No Gear Shifting in This Car (Jan, 1930)

No Gear Shifting in This Car

AN automobile which has no clutch pedal and no gears to shift has been built for Col. Edward Green, wealthy son of the late Hetty Green. The novel control system of the car is made possible by substituting a generator and an electric motor in place of the usual transmission. The flywheel of the gasoline motor drives the generator, which supplies current to the electric motor which propels the car.

There are but two foot pedals, one to the left for the brake and another for the accelerator. It is impossible to kill the engine without actually shutting off the ignition, and it is impossible to start with a jerk. Even though the accelerator is jammed quickly to the floor board, the pick up will be smooth and gradual. When driving the chauffeur can keep both hands on the wheel and his eyes on the road at all times.

The gas engine of the car is of standard make and was not altered in any way. By stepping on the accelerator the gas engine is speeded up as in any car, and the increased speed turns over the generator at a higher rate and a proportionately stronger current is fed to the electric motor, resulting in greater speed for the car. This arrangement entirely eliminates jerky starts common to clutch and gear transmissions.

8 comments
  1. Hirudinea says: October 19, 20122:44 pm

    It’s a hybrid without the batteries.

  2. Just Old Al says: October 19, 20124:05 pm

    More like a diesel-electric locomotive. Entirely feasible and practical, and really kind of a neat idea.

  3. Hirudinea says: October 21, 20121:17 pm

    @ Just Old Al – Yep it is a neat idea, and is the generator really heavier than a transmission? Plus the fact that the engine can be kept in the best power band for better efficiency.

  4. Toronto says: October 21, 20126:54 pm

    Hiru – A “constant speed” motor/generator needs some way to smooth out / store the energy, like a giant capacitor or a battery bank.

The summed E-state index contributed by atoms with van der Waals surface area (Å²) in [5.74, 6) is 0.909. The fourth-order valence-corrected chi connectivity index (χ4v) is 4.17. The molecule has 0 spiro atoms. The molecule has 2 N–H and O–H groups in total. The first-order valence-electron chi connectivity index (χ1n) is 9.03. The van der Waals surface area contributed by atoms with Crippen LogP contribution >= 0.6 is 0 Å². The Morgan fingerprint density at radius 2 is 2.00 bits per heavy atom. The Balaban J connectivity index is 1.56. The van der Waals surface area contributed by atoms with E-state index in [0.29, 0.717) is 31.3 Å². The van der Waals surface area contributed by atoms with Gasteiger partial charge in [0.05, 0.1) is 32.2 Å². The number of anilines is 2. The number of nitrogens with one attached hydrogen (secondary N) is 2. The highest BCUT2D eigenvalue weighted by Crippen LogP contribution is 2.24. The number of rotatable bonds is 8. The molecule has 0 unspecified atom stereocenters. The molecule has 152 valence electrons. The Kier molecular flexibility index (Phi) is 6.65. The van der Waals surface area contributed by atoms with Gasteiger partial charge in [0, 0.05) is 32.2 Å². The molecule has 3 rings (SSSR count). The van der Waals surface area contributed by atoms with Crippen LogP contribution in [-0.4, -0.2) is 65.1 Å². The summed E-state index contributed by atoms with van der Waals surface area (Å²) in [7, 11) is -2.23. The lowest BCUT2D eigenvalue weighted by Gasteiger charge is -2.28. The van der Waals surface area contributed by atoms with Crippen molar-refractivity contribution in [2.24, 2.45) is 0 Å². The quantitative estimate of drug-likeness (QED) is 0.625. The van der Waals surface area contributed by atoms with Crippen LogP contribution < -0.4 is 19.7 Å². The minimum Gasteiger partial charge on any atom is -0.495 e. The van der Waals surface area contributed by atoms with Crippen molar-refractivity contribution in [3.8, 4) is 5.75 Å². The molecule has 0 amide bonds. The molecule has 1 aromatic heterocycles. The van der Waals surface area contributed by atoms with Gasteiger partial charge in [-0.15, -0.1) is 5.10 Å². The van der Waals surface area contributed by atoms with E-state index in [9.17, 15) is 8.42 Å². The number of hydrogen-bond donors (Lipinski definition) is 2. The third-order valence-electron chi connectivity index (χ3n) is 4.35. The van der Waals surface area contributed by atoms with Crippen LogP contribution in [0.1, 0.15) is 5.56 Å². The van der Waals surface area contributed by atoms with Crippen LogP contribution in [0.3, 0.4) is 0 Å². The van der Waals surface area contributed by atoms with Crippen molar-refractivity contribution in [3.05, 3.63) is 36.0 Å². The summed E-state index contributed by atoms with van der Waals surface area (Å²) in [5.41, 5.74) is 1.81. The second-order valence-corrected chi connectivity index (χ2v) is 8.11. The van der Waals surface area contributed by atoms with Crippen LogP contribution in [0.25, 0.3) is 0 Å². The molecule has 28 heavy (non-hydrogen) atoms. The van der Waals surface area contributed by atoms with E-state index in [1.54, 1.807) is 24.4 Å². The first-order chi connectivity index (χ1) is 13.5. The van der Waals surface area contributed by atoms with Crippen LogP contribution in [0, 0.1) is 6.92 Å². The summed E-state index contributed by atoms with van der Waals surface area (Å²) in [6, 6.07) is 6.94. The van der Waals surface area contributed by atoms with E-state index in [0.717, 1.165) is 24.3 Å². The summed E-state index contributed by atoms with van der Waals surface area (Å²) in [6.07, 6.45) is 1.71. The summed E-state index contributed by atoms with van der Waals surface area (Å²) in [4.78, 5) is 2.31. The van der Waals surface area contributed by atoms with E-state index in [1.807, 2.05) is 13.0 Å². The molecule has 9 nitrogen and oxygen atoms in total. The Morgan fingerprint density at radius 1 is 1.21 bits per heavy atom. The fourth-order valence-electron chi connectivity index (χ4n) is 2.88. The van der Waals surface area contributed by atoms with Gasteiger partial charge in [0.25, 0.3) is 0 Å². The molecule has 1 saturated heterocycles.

BTW ever seen the ‘toaster’ on top of many locomotives? They dump the electric braking energy as heat out the top. It’s no more wasteful than mechanical wheel brakes, energy-wise.

  5. JMyint says: October 22, 201210:32 am

    It IS a hybrid. This is a series hybrid, probably far more efficient than the parallel hybrids of today. A friend of my dad built a series hybrid out of a Fiat back in the 60s. He claimed he got 70 to 80 miles per gallon out of it.

  6. Mike Brown says: October 22, 201210:52 am

    I saw this car in 2007 in a collection in Tarpon Springs, Florida. It was labeled as a “1930 Rauch-Lang” – a collaboration between three companies: General Electric (for the power plant), Rauch-Lang (body and overall development) and Stearns-Knight (chassis and running gear).

    According to the sign next to the car when I saw it, “Colonel Green (a phony title) was a six foot four inch, three hundred pound, eccentric, one-legged son who blithely tossed away three million a year on yachts, coils, stamps, jewels, orchard culture, women and Texas politics. … Green was one of the largest stockholders in GE and pressured GE to participate in the building of his automobile.” Green invested over a million (1930) dollars in the car. It is (or, at least was in 2007) in the Al Wiseman collection in Tarpon Springs.

    For a picture of the car, see: http://home.htva.net/~w…

  7. Hirudinea says: October 22, 201212:16 pm

    @ Toronto – Never knew that about “toasters”, neat. But it does show that today’s Hybrids, with the transmission, etc. are wasteful.

  8. DrewE says: October 22, 20121:22 pm

    @Hirudinea – The generator/motor combination is probably heavier than a modern transmission (as it probably was when this was built, for that matter). A parallel hybrid should be lighter overall; the generator, motor, and engine all can be smaller for the same maximum power output at the wheels, though the weight savings is partly offset by the addition of a gearbox of some sort.

    This series arrangement does have some merit, but it’s not really much different here in overall effect than a decent CVT, and probably not much different in overall mechanical efficiency. Adding some sort of electrical storage device (a battery) could help improve the operational efficiency a fair bit, at least with today’s control technologies, to form a “proper” gas/electric hybrid; that would have been quite hard to do effectively in 1930, I suspect.

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